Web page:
Repulsive and attractive turning responses of Xenopus growth cones induced by Sema III. A gradient of Sema III (50 μg/ml in the pipette) was applied in normal culture medium (A to C) or in medium containing 100 μM 8-Br-cGMP (D to F). Images of the growth cone are shown at the onset (A and D) and at the end of 1 hour (B and E). Bar in (A) = 20 μm. Superimposed traces (C and F) depict the trajectory of neurite extension during the 1-hour period for a random sample of 10 neurons. Origin represents the center of the growth cone at the onset, with the original direction of neurite extension shown as vertical. Arrows indicate direction of the gradient. Bar in (C) = 10 μm. (G) Dependence of turning responses on the Sema III concentration in the pipette. Turning angles (mean + SEM) (8) in normal medium (filled symbols), in medium containing 8-Br-cGMP (100 μM; open symbols), and for heat-inactivated Sema III (squares). Total number of neurons examined is shown in parentheses. *, Significant difference from the data set at zero concentration (P < 0.05; Kruskal-Wallis test). (H toK) Conversion of Sema III–induced turning responses in the same neuron. A neuron was exposed to the same Sema III gradient (50 μg/ml in the pipette) for 1 hour (H and I). The pipette was then repositioned to 100 μm away from the center of the growth cone and at 45° with respect to the new direction of neurite extension, and the same gradient was applied for another hour in the presence of 100 μM 8-Br-cGMP (J). After the second hour, 8-Br-cGMP was washed away, the pipette was repositioned, and the same gradient was applied for the third hour (K). Number refers to time (minutes) after the onset of the experiment. Dashed lines depict reference frame for pipette positioning. (L) Superimposed traces of the trajectories of neurite extension from six neurons for which sequential repulsive and attractive turning responses have been examined (same as H to J). Arrow marks end of the first hour. Bar = 10 μm. (M) Correlation of turning angles induced by a Sema III gradient in normal medium (first turn) and in medium containing 8-Br-cGMP (second turn) for the same neuron [same data set as in (L)]. Line represents best linear fit of the data (r = −0.88; P = 0.02).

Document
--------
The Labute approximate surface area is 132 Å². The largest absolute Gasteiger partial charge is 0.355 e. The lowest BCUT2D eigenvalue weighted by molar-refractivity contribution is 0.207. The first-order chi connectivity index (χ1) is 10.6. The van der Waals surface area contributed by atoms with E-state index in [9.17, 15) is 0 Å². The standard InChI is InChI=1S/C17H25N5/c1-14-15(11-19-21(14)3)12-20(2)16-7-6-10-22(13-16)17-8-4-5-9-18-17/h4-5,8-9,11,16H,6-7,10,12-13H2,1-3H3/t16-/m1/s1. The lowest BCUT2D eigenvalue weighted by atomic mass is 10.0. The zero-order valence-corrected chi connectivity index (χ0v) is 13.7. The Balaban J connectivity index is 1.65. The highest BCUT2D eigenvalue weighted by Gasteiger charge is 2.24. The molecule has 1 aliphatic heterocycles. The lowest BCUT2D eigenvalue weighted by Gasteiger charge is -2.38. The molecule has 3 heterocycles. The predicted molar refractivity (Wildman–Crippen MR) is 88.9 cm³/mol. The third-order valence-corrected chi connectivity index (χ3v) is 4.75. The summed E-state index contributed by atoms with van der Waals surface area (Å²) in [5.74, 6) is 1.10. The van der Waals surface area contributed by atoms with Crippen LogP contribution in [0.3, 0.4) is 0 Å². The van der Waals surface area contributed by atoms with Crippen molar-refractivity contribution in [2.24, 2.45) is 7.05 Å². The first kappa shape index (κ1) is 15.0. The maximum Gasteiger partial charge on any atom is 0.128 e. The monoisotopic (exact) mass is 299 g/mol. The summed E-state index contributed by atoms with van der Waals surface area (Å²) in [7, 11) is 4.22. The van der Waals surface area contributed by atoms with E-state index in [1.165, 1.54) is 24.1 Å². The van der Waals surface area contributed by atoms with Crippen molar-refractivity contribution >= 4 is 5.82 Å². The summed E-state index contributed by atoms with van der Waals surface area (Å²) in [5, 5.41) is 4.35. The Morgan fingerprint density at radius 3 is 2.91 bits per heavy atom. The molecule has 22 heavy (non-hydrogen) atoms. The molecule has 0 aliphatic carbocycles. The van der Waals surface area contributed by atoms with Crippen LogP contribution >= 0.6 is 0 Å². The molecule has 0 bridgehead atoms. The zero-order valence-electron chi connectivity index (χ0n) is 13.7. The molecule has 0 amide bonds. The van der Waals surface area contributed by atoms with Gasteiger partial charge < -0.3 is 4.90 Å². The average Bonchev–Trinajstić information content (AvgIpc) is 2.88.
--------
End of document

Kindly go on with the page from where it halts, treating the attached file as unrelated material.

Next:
When 8-bromo-cGMP (8-Br-cGMP) (10) or Sp-cGMPS (11), a membrane-permeable agonist of endogenous cGMP signaling pathways, was present in the culture medium, nearly all growth cones turned toward rather than away from the pipette in the same Sema III gradient (Figs. 1, D to F, and 2A). Protoporphyrin-9 (PP-9), a guanylate cyclase activator (12), had a similar effect (Fig. 2A). Application of a nitric oxide (NO) donor,S-nitroso-N-acetylpenicillamine (SNAP), which may activate soluble guanylate cyclase by releasing NO (13), abolished the repulsive turning response without causing a significant attractive response. On the other hand, bath application of Rp-cGMPS (11), a cGMP antagonist and a specific inhibitor of protein kinase G, did not affect the growth cone response. Thus, cGMP regulates the direction of growth cone turning induced by Sema III. NO and cGMP may regulate establishment of the central connections of developing retinal axons and stimulate synapse formation of developing and regenerating olfactory neurons (14). In contrast to the effect of cGMP analogs, we found that adenosine 3′,5′-monophosphate (cAMP) analogs had no significant effect on the repulsion induced by Sema III gradients (Fig. 2B). However, the cAMP antagonist Rp-cAMPS, but not agonist Sp-cAMPS (15), blocked conversion of the turning response in the presence of 8-Br-cGMP (Fig. 2B), which suggests that there is some interaction between cAMP- and cGMP-dependent pathways in these neurons.